What can the airline and supermarket industries teach studios about setting their prices?
The term 'card rate' harks back to another era in recording studio history. It refers to a time when the prices charged by studios could still be cast in paper and ink, if not stone. And back before online and storefront instant-printing emporiums were cheap and ubiquitous, even ink seemed reasonably permanent. Then, the notion of the card rate was still often a place where the financial conversation would start — the MSRP sticker that was the agreed-on starting point for some hopefully friendly hondling between buyers who understood that studios and the people who worked in them had bills to pay, and sellers who realised that volume — and loyalty — were indeed worthy of discounts.
The notion of the card rate as definitive is long over. The rise of the personal studio, where the exigencies of overheads wax and wane with its owner's own needs, and rates vary based on anything from personal relationships to the phases of the moon, have thrown a spanner into what had once been a very Adam Smith-friendly machine. The card rate still plays a role, but it's as much a psychological one as it is related to practical arithmetic. "It's always been a starting point for discussions about money, and it still is, except it's not really connected to reality like it used it be,” is how one Nashville studio manager expressed it to me. The card rate still putatively takes into account brass tacks such as monthly rents, electric bills and insurance premiums, but it also acts as a manifestation of a studio's own sense of self-worth, which these days can span the spectrum from pragmatic to delusional like never before.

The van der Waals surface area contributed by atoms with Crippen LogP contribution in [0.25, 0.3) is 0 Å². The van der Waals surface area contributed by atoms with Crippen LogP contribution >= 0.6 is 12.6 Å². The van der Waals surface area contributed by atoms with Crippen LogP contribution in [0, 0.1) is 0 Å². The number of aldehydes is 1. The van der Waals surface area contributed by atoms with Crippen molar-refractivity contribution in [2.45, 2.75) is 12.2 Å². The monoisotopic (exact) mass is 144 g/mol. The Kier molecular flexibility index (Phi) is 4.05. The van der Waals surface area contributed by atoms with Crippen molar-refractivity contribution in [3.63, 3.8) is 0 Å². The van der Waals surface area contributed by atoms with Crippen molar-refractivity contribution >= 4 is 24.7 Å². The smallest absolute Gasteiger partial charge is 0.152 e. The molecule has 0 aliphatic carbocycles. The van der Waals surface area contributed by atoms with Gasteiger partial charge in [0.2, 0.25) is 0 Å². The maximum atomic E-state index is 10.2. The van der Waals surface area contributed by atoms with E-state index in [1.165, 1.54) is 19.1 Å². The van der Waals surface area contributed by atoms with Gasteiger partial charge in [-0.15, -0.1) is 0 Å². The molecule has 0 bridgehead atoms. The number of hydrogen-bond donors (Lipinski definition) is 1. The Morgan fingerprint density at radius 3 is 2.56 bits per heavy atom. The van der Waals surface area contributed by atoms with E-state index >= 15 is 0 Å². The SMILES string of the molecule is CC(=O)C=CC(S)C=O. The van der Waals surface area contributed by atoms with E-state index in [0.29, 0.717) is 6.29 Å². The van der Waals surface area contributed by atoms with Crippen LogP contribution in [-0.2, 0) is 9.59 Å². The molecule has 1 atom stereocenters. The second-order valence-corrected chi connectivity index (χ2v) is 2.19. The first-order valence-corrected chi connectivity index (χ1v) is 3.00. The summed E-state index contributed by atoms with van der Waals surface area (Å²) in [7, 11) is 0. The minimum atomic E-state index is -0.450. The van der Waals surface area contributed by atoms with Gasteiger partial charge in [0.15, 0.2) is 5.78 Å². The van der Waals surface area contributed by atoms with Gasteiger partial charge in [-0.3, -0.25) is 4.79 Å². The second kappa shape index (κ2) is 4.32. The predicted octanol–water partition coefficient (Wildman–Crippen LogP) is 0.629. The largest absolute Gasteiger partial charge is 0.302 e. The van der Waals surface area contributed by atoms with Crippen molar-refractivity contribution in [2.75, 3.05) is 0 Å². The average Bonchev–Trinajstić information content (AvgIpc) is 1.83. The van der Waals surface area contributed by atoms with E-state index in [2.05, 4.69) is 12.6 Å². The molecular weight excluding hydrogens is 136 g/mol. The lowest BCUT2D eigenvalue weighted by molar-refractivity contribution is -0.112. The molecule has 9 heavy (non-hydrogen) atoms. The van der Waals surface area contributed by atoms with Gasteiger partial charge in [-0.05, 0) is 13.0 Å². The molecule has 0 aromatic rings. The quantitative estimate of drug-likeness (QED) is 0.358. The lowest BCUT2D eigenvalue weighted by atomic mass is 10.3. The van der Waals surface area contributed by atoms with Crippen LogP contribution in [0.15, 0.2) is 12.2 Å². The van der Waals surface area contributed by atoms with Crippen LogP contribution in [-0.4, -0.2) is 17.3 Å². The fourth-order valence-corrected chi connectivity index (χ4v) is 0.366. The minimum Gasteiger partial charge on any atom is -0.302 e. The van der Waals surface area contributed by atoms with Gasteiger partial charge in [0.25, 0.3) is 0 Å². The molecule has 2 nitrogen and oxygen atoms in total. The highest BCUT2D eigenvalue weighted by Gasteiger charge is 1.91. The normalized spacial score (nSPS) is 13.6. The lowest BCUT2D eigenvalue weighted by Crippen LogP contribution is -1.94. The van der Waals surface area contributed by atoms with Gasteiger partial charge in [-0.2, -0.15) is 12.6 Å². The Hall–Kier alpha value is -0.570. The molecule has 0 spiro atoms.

However, reality is intruding more intensely than ever. At a time when cat videos and political peccadilloes go viral in a matter of minutes, information about studio rates is a commodity like anything else, readily available on the street, whether it's a real one or a virtual avenue. People like to share their experiences, including what they paid for them. That creates a problem for studios. The rate card has essentially been hijacked, and it's the lowest rate that anyone cares to share that becomes the benchmark.
Even when you can start from a ground-zero number of your own choosing, simple arithmetic is no longer sufficient in a more complicated music-recording environment. As one Manhattan studio owner told me, the rate becomes a moving target, with calculations having to take into account the complexity of a project, the health of current accounts receivable, even the time of year (Summer is still touring season and many regular clients are on the road). Does the artist have a label? That matters, but less than it used to. "The size of a budget for artists on the same label can vary wildly, and even the same artist on the same label can have a substantially different budget from one album to the next,” that same studio manager related.